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DEPARTMENT OF NATIONAL DEVELOPMENT i
BUREAU OF MINERAL RESOURCES, GEOLOGY AND GEOPHYSICS.
GEOPHYSICAL INVESTIGATION AT THE ROSEBEi,y NO. 1 1. 1
DAMSITE, TASMANIA. ,
D. F. DYSON and B. J. BAMBER.
RECORDS 1959 NO. 85
GEOPHYSICAL INVESTIGATION AT THE ROSEBERY NO.1 DAMSITE,
D•F ~ DYSON and B.J. BAMBER
** **** ***************** CONTENTS Page Abstract
Methods A Resistivity B Seismic
1 2 2
Resistivity B Seismic A
Locali ty Map. Geological Plan Geological SectioB Resistivity Profiles Seismic Profiles.
ABSTRACT Seismic refraction and resistivity investigations were carried out in response to an application from the Hydro-Electric Commission of Tasmania to investigate a proposed dam site on the Pieman River near Rosebery.
At the site overburden, less than 100 feet thick, and consisting of talus, scree, till gravel and weathered rock overlies bedrock which consists of Permian Pyroclastics and lavas. The purposes of the surveys were to determine the depth to bedrock and some of the physical properties of the bedrock and overburden. Seismic velocities of 1,400 to 8,000 ft/sec. were recorded in the ; overburden and velocities of 11,000 to 18,000 ft/sec. in the bedrock. It is estimated that the thickness of the overburden has bee~ calculated, in general, with a maximum error of + 20 per cent. There is, however, one region where the estimate of overburden thickness may be 50 per cent in error. On the traverse there are no drillholes which oould be used for control of the seismic calculations.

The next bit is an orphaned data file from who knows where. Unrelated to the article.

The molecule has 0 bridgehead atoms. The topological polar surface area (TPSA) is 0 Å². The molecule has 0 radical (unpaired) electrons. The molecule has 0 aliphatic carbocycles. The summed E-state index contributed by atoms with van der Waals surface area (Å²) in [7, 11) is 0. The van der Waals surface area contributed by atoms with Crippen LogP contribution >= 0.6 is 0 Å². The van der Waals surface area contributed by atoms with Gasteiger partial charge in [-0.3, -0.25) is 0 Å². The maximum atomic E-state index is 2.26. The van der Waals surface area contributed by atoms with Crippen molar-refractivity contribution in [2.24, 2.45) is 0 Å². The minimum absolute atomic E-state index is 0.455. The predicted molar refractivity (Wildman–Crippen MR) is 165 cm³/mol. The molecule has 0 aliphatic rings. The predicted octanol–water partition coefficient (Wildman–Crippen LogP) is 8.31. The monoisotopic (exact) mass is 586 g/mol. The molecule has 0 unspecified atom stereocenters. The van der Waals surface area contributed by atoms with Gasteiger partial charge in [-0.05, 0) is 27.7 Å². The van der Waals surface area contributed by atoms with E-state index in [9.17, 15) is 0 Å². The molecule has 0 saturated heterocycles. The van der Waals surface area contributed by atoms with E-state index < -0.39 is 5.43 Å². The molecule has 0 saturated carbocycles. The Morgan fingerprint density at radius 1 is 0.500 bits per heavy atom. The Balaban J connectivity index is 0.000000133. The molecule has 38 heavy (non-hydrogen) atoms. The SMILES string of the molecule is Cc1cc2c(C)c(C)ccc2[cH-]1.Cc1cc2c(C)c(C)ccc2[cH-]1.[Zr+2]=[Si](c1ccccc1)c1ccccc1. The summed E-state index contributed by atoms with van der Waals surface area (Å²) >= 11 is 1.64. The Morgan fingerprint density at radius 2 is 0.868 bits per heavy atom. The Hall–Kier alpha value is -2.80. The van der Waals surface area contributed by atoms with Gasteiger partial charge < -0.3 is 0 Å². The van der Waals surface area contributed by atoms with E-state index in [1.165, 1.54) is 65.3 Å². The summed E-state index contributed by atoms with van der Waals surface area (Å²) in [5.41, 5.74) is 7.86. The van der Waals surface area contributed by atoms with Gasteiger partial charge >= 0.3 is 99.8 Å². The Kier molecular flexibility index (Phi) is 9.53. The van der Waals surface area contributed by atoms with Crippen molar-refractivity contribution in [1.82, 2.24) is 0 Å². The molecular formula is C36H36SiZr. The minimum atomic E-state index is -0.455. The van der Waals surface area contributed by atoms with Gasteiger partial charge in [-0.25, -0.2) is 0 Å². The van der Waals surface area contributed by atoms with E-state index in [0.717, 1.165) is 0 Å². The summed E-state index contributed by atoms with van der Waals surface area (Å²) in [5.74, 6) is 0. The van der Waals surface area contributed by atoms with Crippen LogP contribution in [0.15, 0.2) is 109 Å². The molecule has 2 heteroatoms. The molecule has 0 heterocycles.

The Hydro-Electric Commission of Tasmania proposes to construct a dam on the Pieman River about four miles north of the township of Rosebery. 0 The approximate latitude and longitude of the site are 41 43' S. and 0 145 30' E. respectively. The dam will be part of the Pieman River Scheme.
In response to an application from the Commission, the Bureau of Mineral Resources carried out a geophysical survey on the site to determinethe depth to bedrock and some of the physical properties of the overburden and bedrock. The seismic refraction and resistivity methods were applied. The survey was conducted from 21th Februar~ to 3rd March 1959, by a party consisting of D.F. Dyson (Party Leader), B. Bamber (Geophysicist) and J. Croger (Geophysical Assistant). The Commission provided an additional five assistants and carried out the topographical survey on the traverse line. 2.